What is being done to prepare those locations for use now?

Officials are coordinating the development and execution of several different memoranda of understanding between a number of different organizations and facilities to ensure everything is in place as potential needs present themselves.

Memorial Hospital of Sweetwater County already has an existing MOU with Aspen Medical Center to address potential patient overflow issues, which predates the COVID-19 crisis. EOC members are also working to define various “trigger points” for the activation of these facilities and planning for the labor, equipment and supplies needed to seamlessly and expeditiously achieve these transitions.

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What is being done to locate additional ventilators, if needed?

There is already a supply chain in place that allows Sweetwater County Emergency Management and Sweetwater County Public Health, in coordination with their counterpart agencies in state government, to receive critical equipment and supplies from the Strategic National Stockpile (SNS). To date, during this crisis and through these preexisting processes, Sweetwater County has already received a bulk shipment of PPE from the SNS and will soon receive a bulk shipment of hand sanitizer. These supplies are then distributed locally by Emergency Management and County Public Health.

What is being done to identify additional medical personnel, if needed?

One of the EOC’s biggest priorities is to preserve the workforce by avoiding any exposures or infections to our medical and health care professionals and our emergency first responders including emergency medical services, law enforcement, fire, nurses, physicians, etc. It continues to distribute and facilitate the distribution of critical PPE supplies to these groups to ensure they have the safety equipment they need to continue to safely do their jobs and serve the public during this crisis.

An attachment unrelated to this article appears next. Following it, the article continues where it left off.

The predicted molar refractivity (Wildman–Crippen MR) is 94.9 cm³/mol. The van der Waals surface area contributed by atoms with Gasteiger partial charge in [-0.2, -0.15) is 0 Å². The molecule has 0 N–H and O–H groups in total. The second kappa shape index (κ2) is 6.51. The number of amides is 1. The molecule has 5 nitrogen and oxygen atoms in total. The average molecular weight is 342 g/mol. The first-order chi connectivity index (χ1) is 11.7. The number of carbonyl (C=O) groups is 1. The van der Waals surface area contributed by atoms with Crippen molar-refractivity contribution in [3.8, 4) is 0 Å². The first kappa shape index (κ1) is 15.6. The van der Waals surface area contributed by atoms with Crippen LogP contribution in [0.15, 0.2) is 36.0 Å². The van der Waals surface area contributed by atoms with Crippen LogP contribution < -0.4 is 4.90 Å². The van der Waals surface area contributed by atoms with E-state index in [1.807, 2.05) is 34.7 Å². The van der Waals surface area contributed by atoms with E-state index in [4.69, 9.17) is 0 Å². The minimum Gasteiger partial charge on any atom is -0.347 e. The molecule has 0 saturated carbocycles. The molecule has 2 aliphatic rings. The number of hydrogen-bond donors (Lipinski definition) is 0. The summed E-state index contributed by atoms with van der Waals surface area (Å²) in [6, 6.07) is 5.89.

Some considerations made to bolster staff include drawing from other local providers as well as contacting reserve and/or recently retired personnel. However, as with additional supplies, the best way to address the need for additional personnel is to not need them by everyone doing their part to flatten the curve.


Wednesday’s briefing from the Sweetwater County COVID-19 Emergency Operations Center focused on clearing up confusion about the spread of the coronavirus and testing.

Dr. Jean Stachon, the Sweetwater County health officer, explained the exponential growth of the infection, likening it to breeding rabbits where numbers can rapidly grow, even if some of the cases are identified and quarantined.

“And this is even more skilled at breeding than rabbits,” she added.

Officials stressed that testing is available locally and has expanded, though it remains limited. The Wyoming Department of Health has ever-changing guidelines for tests, and it was noted that the second confirmed COVID-19 case in Sweetwater County would not have been identified if they didn’t turn to outside labs for testing.

Dr. Stachon said Wyoming’s independent spirit works in our favor, as we have more people used to distancing themselves from others and hunkering down. She stressed now is the time to practice good habits like proper hand washing and physical distancing to keep the number of cases low and keep from having too many people hospitalized at the same time.

She said she predicts Wyoming’s peak in cases will come two months from now, meaning we have more time to prepare and learn from other places. She said the goal is to prolong the need to admit people for a prolonged

The spread of the virus in Wyoming won’t be stopped by clinical interventions like vaccines, Stachon said, but by social distancing and sanitation.